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Nuclear power: finding the right code-certified fluid system supplier

Choosing the right fluid system component supplier is vital for a nuclear utility. The lengthy life span of nuclear power plants means that the utility is selecting a supplier with which it will work for several decades. Not only does the reliability and quality of the product need to be right, so too do the related services provided.

Mark Orlando, Swagelok, USA

With renewed interest in nuclear power generation resulting in significant new construction activity in many regions of the world, there is an immediate and projected shortage of qualified component suppliers. Declining activity in the nuclear power industry over the last three decades of the 20th century led to attrition among suppliers.

Quality suppliers employ state-of-the-art equipment to minimize variables in manufacturing.
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Some component companies went out of business, while others abandoned their nuclear certification programs, which can be costly to maintain. In addition, due to approaching retirements, the nuclear industry is in danger of losing a large and important body of knowledge. Nuclear engineers and other experts who grew up with the industry in the 1960s and 1970s are preparing to leave the field, and their nuclear construction expertise will, unfortunately, be leaving with them.

Given these challenges, this article is intended to provide some guidance as to how to select a fluid system component supplier with the appropriate certifications. It should be useful to any company involved in the construction of a nuclear power plant, as well as companies handling waste transportation, fuel manufacturing, and waste processing. For ease of reference, all such interested parties will be referred to as utilities.

In addition to certifications, there are other criteria to consider when selecting a component supplier, including the supplier’s service offerings, quality programs, and auditing process. A utility should consider these aspects if it is to promote safety and ensure efficient and economic operation over the full operating life (60+ years) of today’s nuclear power plants.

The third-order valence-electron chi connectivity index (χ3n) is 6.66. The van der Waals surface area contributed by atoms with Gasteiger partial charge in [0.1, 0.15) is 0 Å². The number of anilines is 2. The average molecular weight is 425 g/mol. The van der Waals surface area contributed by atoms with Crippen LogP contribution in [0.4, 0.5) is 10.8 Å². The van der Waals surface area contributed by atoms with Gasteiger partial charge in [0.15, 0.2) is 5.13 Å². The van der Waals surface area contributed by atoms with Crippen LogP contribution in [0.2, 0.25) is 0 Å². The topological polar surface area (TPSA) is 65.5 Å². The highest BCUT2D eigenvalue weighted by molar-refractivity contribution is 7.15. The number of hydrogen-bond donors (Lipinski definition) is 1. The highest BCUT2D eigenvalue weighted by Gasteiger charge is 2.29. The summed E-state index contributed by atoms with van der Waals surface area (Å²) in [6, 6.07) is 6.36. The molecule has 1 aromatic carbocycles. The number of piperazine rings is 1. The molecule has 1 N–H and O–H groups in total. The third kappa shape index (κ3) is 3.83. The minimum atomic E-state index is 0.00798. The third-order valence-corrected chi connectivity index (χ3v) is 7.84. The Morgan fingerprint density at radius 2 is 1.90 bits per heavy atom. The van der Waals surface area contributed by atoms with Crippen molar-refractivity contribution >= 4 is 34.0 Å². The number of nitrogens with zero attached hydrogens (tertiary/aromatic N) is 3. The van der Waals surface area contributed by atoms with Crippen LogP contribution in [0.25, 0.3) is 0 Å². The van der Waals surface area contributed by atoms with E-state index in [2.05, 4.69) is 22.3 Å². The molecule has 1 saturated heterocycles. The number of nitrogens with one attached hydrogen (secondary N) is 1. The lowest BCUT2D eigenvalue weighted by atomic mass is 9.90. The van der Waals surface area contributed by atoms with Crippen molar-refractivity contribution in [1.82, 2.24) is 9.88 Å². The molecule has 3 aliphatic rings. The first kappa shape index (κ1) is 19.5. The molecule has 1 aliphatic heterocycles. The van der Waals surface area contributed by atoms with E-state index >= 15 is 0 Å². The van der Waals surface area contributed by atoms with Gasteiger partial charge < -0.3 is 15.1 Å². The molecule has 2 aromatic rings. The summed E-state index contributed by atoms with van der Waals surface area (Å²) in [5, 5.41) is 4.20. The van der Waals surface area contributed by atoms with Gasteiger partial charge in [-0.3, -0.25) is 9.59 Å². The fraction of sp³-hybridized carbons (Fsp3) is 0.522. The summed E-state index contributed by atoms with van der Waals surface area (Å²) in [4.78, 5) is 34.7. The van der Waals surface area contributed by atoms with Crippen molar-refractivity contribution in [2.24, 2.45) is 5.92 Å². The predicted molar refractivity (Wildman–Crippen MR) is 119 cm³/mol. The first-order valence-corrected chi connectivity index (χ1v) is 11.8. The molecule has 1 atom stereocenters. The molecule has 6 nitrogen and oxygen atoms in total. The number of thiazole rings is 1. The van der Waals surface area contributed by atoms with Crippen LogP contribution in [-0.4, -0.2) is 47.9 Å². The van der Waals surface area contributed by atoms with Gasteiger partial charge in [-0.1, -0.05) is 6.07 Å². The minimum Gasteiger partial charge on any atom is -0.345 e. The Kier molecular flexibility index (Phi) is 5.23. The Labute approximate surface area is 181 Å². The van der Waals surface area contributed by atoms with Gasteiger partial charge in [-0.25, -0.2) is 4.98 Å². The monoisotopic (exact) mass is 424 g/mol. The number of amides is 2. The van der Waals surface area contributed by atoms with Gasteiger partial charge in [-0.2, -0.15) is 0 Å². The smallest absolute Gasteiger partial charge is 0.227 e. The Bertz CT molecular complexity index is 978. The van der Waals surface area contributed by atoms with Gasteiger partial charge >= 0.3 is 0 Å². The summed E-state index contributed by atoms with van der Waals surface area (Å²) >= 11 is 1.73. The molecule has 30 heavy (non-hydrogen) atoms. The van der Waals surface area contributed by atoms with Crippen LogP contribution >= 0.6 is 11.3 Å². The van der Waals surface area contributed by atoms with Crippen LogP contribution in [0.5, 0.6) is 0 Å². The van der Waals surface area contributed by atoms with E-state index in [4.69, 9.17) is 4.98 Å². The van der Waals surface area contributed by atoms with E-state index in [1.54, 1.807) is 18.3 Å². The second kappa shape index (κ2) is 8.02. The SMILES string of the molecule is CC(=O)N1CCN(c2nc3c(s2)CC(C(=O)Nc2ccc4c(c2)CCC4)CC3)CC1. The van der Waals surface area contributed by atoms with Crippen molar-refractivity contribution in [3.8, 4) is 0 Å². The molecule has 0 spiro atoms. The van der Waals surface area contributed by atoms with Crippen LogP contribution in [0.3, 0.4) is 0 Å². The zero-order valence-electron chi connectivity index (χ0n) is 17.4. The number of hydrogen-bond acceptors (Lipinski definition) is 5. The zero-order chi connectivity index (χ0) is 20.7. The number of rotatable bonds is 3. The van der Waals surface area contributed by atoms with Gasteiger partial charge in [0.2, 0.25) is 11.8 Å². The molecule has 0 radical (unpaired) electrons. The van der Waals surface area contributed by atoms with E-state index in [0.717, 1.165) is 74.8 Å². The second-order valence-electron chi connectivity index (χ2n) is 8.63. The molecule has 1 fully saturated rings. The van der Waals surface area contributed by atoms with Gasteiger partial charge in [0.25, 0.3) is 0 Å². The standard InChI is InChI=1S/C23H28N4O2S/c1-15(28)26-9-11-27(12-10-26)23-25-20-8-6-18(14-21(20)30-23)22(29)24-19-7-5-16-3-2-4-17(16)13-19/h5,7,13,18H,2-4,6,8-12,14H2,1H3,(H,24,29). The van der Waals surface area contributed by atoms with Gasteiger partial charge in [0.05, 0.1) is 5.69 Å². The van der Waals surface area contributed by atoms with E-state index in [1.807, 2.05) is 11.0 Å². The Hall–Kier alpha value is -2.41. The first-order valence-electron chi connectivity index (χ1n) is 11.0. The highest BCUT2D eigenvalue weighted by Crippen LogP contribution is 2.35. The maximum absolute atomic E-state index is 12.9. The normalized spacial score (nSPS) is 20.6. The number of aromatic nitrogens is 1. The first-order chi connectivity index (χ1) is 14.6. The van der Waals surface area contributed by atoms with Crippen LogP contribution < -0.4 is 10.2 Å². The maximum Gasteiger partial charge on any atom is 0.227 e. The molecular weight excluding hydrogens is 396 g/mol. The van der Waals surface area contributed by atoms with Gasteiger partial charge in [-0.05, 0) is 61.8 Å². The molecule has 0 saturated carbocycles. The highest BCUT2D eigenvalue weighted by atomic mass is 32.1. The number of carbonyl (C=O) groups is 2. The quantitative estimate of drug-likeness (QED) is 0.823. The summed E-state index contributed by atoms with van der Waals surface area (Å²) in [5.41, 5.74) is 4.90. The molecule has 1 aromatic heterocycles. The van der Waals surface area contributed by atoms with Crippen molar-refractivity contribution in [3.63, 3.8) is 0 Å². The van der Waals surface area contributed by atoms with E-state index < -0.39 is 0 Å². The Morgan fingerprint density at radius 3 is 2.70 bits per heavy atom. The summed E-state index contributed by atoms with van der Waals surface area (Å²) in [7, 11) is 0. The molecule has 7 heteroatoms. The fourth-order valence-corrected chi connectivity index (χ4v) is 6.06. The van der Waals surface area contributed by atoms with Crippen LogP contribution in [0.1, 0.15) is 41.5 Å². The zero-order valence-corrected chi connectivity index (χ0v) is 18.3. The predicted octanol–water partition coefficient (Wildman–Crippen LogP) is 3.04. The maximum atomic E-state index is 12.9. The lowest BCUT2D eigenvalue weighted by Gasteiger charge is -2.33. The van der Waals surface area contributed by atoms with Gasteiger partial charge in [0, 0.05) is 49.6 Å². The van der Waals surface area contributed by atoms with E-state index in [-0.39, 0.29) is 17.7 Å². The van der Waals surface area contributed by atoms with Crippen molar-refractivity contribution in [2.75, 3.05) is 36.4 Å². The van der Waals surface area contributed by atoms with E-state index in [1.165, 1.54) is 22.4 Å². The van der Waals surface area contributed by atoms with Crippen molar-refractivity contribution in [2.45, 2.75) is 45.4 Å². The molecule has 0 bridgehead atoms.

When a utility selects a fluid system component supplier, it is selecting a supplier with which it will do business for many decades. This supplier can have a significant effect on the utility’s bottom line, not only through the quality and reliability of the product, but also through related services and solutions provided.

Even before the product is quoted or purchased, the supplier’s services may be drawn upon. As the reactor or power plant is being designed, engineers may employ the supplier’s CAD drawings of component parts which, in the best case scenario, are readily available online and downloadable into any number of different CAD applications.

Following good manufacturing practices ensures consistent production from component to component.
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Working with the supplier during the early stages of a project should be encouraged because the supplier, as an expert in fluid system components, may be able to help identify potential solutions. In some cases, a custom-engineered product may be viable.

For example, a bellows valve could be engineered to order with tubing extensions of certain lengths, special end connections, air actuators, limit switches, or packing material options. Such accommodations could eliminate steps during construction or improve functionality, resulting in considerable savings to the utility.

As the time for construction or maintenance approaches, the supplier’s local sales and service representative should be available to develop a plan to ensure that the product will be available at the required times. The representative should also be available to provide on-site product support and technical service, including training for the utility’s technicians and installers. Two of the main reasons for failure in fluid system components are incorrect product selection and incorrect installation.

The best suppliers will show breadth, not only in their product line but also in the range of industries serviced. When the supplier offers a broad range of fluid system products, the utility stands to benefit, as it will not have to qualify and maintain multiple fluid system suppliers at unnecessary expense. The utility also stands to benefit when the supplier services other industries, such as chemical, oil and gas, or alternative fuels. Such a supplier is able to bring products to the nuclear market that have been proved in many diverse applications.


As part of the selection process for choosing a qualified fluid system component supplier, utilities should look for suppliers that implement comprehensive quality controls over materials, component designs, manufacturing processes, safety recall reporting, and their own sub-tier suppliers.

ࢀ¢ Material controls. A quality supplier will ensure that the materials used in its components meet or exceed industry accepted quality standards. Such suppliers have controls in place to trace materials from their origin to final sale to customers. Suppliers will check materials upon receipt at the facility, at various stages in the manufacturing process, and before delivery. Sound material controls allow a supplier to review test reports for specific materials and show that important requirements have been met for required characteristics and tests such as chemical composition, corrosion resistance and mechanical properties have been performed.